I have no interest or opinions about such things. I see stacks of government forms and prolonged academic debates looming in the future, and can almost feel myself going to sleep as a defense against the tedium of the proceedings. But it is a dangerous sleep, because in those soporific discussions lies a grave danger. We’ve lived in an era when the wall between academic and commercial has become blurred beyond recognition. In medicine, and specifically in psychiatry, the idea of cooperative ventures has been actively promoted, all in the spirit of translational science – moving basic science quickly to the drug store. Commercial enterprise has gained access to the academic literature via funding and through "guest authors" whose credentials in academia have been used as boarding passes. It’s a ubiquitous problem and the results have grossly contaminated our journals and academic institutions. Conflicts of Interest have become the rule, at least in psychiatry.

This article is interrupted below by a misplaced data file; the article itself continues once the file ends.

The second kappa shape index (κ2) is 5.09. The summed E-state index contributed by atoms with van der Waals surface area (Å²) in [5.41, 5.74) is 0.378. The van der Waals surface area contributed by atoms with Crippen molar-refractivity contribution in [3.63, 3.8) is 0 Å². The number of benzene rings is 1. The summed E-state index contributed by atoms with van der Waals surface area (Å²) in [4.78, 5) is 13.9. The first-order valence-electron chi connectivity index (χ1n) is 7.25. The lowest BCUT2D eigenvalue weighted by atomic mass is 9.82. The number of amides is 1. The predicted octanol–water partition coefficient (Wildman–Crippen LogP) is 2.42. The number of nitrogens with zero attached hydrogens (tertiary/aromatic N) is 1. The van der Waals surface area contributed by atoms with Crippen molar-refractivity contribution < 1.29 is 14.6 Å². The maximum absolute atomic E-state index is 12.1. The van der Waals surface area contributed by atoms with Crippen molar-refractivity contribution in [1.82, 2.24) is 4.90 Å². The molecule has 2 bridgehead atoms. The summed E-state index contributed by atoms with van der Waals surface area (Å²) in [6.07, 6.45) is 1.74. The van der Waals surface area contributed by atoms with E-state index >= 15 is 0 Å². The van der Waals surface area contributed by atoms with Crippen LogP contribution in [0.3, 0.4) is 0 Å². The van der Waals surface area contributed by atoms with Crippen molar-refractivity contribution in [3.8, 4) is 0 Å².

And so back to the First Amendment [The Bill of Rights] that said, "Congress shall make no law respecting an establishment of religion, or prohibiting the free exercise thereof; or abridging the freedom of speech, or of the press; or the right of the people peaceably to assemble, and to petition the Government for a redress of grievances" rather than Thomas Jefferson’s "a wall of separation between church and state." In protecting the people from state interference in religion, they overlooked or chose not to deal with things going the other way – thus the endless debate. In my opinion, we need to avoid that error with an enforceable firewall between the academic and commercial domains – one where Conflict of Interest doesn’t exist except as a historical warning. We’ve tried to live without one – pretending that there could be exceptions or even mergers, and the results have been a disaster.